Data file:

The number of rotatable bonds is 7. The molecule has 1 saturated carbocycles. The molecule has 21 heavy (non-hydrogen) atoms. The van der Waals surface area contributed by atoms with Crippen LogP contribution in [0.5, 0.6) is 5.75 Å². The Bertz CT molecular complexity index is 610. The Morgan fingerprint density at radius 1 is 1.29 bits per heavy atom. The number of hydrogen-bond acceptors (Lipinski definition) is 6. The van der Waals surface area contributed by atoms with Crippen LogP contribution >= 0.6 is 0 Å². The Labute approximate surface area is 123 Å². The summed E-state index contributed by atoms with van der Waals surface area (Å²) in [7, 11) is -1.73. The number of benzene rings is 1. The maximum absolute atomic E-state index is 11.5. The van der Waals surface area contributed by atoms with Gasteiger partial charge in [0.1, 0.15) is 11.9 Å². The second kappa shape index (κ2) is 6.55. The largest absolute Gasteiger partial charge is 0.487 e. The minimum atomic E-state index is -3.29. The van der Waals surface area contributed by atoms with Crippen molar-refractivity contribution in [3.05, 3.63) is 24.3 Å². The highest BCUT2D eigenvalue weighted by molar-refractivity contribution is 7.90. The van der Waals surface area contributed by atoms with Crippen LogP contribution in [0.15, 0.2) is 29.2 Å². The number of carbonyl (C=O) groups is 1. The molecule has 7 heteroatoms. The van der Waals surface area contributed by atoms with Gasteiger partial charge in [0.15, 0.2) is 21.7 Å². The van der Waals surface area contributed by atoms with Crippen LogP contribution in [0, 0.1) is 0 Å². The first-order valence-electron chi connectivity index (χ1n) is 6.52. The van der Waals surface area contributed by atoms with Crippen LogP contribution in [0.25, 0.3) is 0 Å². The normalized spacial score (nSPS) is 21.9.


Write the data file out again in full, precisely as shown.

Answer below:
The number of rotatable bonds is 7. The molecule has 1 saturated carbocycles. The molecule has 21 heavy (non-hydrogen) atoms. The van der Waals surface area contributed by atoms with Crippen LogP contribution in [0.5, 0.6) is 5.75 Å². The Bertz CT molecular complexity index is 610. The Morgan fingerprint density at radius 1 is 1.29 bits per heavy atom. The number of hydrogen-bond acceptors (Lipinski definition) is 6. The van der Waals surface area contributed by atoms with Crippen LogP contribution >= 0.6 is 0 Å². The Labute approximate surface area is 123 Å². The summed E-state index contributed by atoms with van der Waals surface area (Å²) in [7, 11) is -1.73. The number of benzene rings is 1. The maximum absolute atomic E-state index is 11.5. The van der Waals surface area contributed by atoms with Gasteiger partial charge in [0.1, 0.15) is 11.9 Å². The second kappa shape index (κ2) is 6.55. The largest absolute Gasteiger partial charge is 0.487 e. The minimum atomic E-state index is -3.29. The van der Waals surface area contributed by atoms with Crippen molar-refractivity contribution in [3.05, 3.63) is 24.3 Å². The highest BCUT2D eigenvalue weighted by molar-refractivity contribution is 7.90. The van der Waals surface area contributed by atoms with Crippen LogP contribution in [0.15, 0.2) is 29.2 Å². The number of carbonyl (C=O) groups is 1. The molecule has 7 heteroatoms. The van der Waals surface area contributed by atoms with Gasteiger partial charge in [0.15, 0.2) is 21.7 Å². The van der Waals surface area contributed by atoms with Crippen LogP contribution in [0, 0.1) is 0 Å². The first-order valence-electron chi connectivity index (χ1n) is 6.52. The van der Waals surface area contributed by atoms with Crippen LogP contribution in [0.25, 0.3) is 0 Å². The normalized spacial score (nSPS) is 21.9.